Although our avoidance of a complete resection of all layers of the patient’s abdominal wall represents a significant departure from traditional dogma, the principles requiring a normal-appearing margin of tissue were maintained. Although the use of biologic materials represents a significant advancement in the field of surgery, this risk-adjusted technique of partial debridement has been echoed by previous authors in the context of clostridial myonecrosis[8, 9]. Despite this technique, the risk of a subsequent massive ipsilateral abdominal wall hernia was substantial. As a result, we felt reconstruction of the abdominal wall with a prosthesis was essential. Given the reported improvements in function and durability of biologic materials in infected fields, two large pieces were inserted. There is no current evidence on which to base the performance of biologics in the setting of C. perfringens. At a 12-month follow-up however, the patient’s abdominal wall remains well healed, with no drainage and no torso asymmetry. This is particularly important inferior to the arcuate line given the naturally thin posterior rectus sheath and aponeurosis components.
The management of this patient represents a significant departure from the classic concepts surrounding clostridial myonecrosis. Although basic principles associated with radical debridement were maintained, a full thickness torso wall resection was avoided. This provided reconstruction advantages that included endogenous subcutaneous flap coverage, separation of the peritoneal cavity by the internal oblique aponeurosis, and prevention of a subsequent hernia below the arcuate line. These principles must be individualized to any specific patient.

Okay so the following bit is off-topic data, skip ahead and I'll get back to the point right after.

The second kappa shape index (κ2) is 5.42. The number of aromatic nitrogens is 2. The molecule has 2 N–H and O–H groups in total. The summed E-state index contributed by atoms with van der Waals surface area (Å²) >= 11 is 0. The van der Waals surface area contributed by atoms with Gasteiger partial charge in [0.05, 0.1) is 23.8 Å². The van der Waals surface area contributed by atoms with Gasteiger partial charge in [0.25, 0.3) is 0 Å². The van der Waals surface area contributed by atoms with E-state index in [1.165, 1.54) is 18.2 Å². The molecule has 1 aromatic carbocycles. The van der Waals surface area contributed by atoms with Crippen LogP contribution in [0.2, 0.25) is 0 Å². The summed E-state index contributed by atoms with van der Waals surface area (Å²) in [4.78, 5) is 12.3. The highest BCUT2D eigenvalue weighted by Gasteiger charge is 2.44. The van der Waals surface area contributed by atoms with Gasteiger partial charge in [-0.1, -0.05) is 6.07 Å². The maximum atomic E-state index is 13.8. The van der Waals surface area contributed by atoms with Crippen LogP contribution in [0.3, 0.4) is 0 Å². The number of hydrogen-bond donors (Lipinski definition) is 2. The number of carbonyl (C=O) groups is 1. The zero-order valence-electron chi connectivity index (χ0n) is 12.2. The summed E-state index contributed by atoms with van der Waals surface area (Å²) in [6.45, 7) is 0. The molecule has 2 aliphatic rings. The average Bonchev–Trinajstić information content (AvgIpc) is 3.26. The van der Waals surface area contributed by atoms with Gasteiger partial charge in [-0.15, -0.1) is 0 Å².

Written informed consent was obtained from the patient for publication of this case report and accompanying images. A copy of the written consent is available for review by the Editor-in-Chief of this journal.
- Tilkorn DJ, Citak M, Fehmer T, Ring A, Hauser J, Al Benna S, Steinstrasser L, Roetman B, Steinau HU: Characteristics and differences in necrotizing fasciitis and gas forming myonecrosis: a series of 36 patients. Scand J Surg. 2012, 101: 51-55.View ArticlePubMedGoogle Scholar
- Guo WA, Steinberg SM: Infections of the skin, muscle and soft tissue. Textbook of Critical Care Medicine. Edited by: Fink MP, Abraham E, Vincent J-L, Kochanek PM. 2005, Philadelphia: Elsevier, 44-98. 5Google Scholar
- Elliot D, Kuferna JA, Myers RA: The microbiology of necrotizing soft tissue infections. Am J Surg. 2000, 179: 361-366. 10.1016/S0002-9610(00)00360-3.View ArticleGoogle Scholar
- Stevens DL, Aldape MJ, Bryant AE: Life threatening clostridial infections. Anaerobe. 2012, 18: 254-259. 10.1016/j.anaerobe.2011.11.001.View ArticlePubMedGoogle Scholar
- Park H, Copeland C, Henry S, Barbul A: Complex wounds and their management. Surg Clin North Am. 2010, 90: 1181-1194. 10.1016/j.suc.2010.08.001.View ArticlePubMedGoogle Scholar
- Sakurai J, Nagahama M, Oda M: Clostridium perfringens alpha-toxin: characterization and mode of action. J Biochem. 2004, 136: 569-574. 10.1093/jb/mvh161.View ArticlePubMedGoogle Scholar
- García-Suárez J, de Miguel D, Krsnik I, Barr-Ali M, Hernanz N, Burgaleta C: Spontaneous gas gangrene in malignant lymphoma: an underreported complication?. Am J Hematol. 2002, 70: 145-148. 10.1002/ajh.10106.View ArticlePubMedGoogle Scholar
- Phillips J, DM H, Jones RC: Clostridial myonecrosis of the abdominal wall. Management after extensive resection. Am J Surg. 1974, 128: 436-438. 10.1016/0002-9610(74)90188-3.View ArticlePubMedGoogle Scholar
- McSwain B, Sawyers JL, Lawler MR: Clostridial infections of the abdominal wall: a review of 10 cases. Ann Surg. 1966, 163: 859-865. 10.1097/00000658-196606000-00007.View ArticlePubMedPubMed CentralGoogle Scholar
- Ouellet JF, Ball CG, Kortbeek JB, Mack LA, Kirkpatrick AW: Bioprosthetic mesh use for the problematic thoracoabdominal wall: outcomes in relation to contamination and infection. Am J Surg. 2012, 203: 594-597. 10.1016/j.amjsurg.2012.01.008.View ArticlePubMedGoogle Scholar
This article is published under license to BioMed Central Ltd. This is an Open Access article distributed under the terms of the Creative Commons Attribution License (http://creativecommons.org/licenses/by/2.0), which permits unrestricted use, distribution, and reproduction in any medium, provided the original work is properly cited.